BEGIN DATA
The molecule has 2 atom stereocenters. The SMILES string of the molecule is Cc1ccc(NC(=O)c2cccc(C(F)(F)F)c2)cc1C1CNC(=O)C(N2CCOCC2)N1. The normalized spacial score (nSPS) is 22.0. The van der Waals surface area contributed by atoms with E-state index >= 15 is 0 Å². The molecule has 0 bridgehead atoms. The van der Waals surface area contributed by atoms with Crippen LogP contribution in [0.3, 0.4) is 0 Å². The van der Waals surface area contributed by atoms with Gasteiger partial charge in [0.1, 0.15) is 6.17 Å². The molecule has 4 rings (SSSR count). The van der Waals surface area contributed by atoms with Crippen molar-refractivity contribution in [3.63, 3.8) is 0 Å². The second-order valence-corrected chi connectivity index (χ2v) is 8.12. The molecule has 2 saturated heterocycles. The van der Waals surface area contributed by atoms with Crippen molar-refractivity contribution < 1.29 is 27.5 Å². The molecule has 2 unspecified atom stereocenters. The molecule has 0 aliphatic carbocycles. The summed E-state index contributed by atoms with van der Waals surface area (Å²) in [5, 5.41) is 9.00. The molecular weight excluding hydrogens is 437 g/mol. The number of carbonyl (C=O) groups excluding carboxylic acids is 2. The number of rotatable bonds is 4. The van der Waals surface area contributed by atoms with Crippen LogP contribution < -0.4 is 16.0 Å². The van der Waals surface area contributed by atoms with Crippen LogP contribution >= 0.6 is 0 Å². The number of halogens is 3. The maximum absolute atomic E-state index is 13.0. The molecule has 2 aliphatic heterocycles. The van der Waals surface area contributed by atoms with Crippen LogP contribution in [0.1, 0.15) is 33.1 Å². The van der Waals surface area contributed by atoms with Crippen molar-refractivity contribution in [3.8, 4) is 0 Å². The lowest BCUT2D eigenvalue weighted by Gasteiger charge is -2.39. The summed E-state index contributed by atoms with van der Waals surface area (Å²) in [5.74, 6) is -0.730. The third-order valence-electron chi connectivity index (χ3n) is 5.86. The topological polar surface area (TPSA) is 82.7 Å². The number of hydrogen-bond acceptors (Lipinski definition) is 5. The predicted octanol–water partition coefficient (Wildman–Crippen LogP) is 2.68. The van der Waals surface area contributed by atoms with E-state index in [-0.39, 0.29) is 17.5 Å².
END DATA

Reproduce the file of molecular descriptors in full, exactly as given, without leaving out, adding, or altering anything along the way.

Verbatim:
The molecule has 2 atom stereocenters. The SMILES string of the molecule is Cc1ccc(NC(=O)c2cccc(C(F)(F)F)c2)cc1C1CNC(=O)C(N2CCOCC2)N1. The normalized spacial score (nSPS) is 22.0. The van der Waals surface area contributed by atoms with E-state index >= 15 is 0 Å². The molecule has 0 bridgehead atoms. The van der Waals surface area contributed by atoms with Crippen LogP contribution in [0.3, 0.4) is 0 Å². The van der Waals surface area contributed by atoms with Gasteiger partial charge in [0.1, 0.15) is 6.17 Å². The molecule has 4 rings (SSSR count). The van der Waals surface area contributed by atoms with Crippen molar-refractivity contribution in [3.63, 3.8) is 0 Å². The second-order valence-corrected chi connectivity index (χ2v) is 8.12. The molecule has 2 saturated heterocycles. The van der Waals surface area contributed by atoms with Crippen molar-refractivity contribution < 1.29 is 27.5 Å². The molecule has 2 unspecified atom stereocenters. The molecule has 0 aliphatic carbocycles. The summed E-state index contributed by atoms with van der Waals surface area (Å²) in [5, 5.41) is 9.00. The molecular weight excluding hydrogens is 437 g/mol. The number of carbonyl (C=O) groups excluding carboxylic acids is 2. The number of rotatable bonds is 4. The van der Waals surface area contributed by atoms with Crippen LogP contribution < -0.4 is 16.0 Å². The van der Waals surface area contributed by atoms with Crippen LogP contribution >= 0.6 is 0 Å². The number of halogens is 3. The maximum absolute atomic E-state index is 13.0. The molecule has 2 aliphatic heterocycles. The van der Waals surface area contributed by atoms with Crippen LogP contribution in [0.1, 0.15) is 33.1 Å². The van der Waals surface area contributed by atoms with Crippen molar-refractivity contribution in [3.8, 4) is 0 Å². The lowest BCUT2D eigenvalue weighted by Gasteiger charge is -2.39. The summed E-state index contributed by atoms with van der Waals surface area (Å²) in [5.74, 6) is -0.730. The third-order valence-electron chi connectivity index (χ3n) is 5.86. The topological polar surface area (TPSA) is 82.7 Å². The number of hydrogen-bond acceptors (Lipinski definition) is 5. The predicted octanol–water partition coefficient (Wildman–Crippen LogP) is 2.68. The van der Waals surface area contributed by atoms with E-state index in [-0.39, 0.29) is 17.5 Å².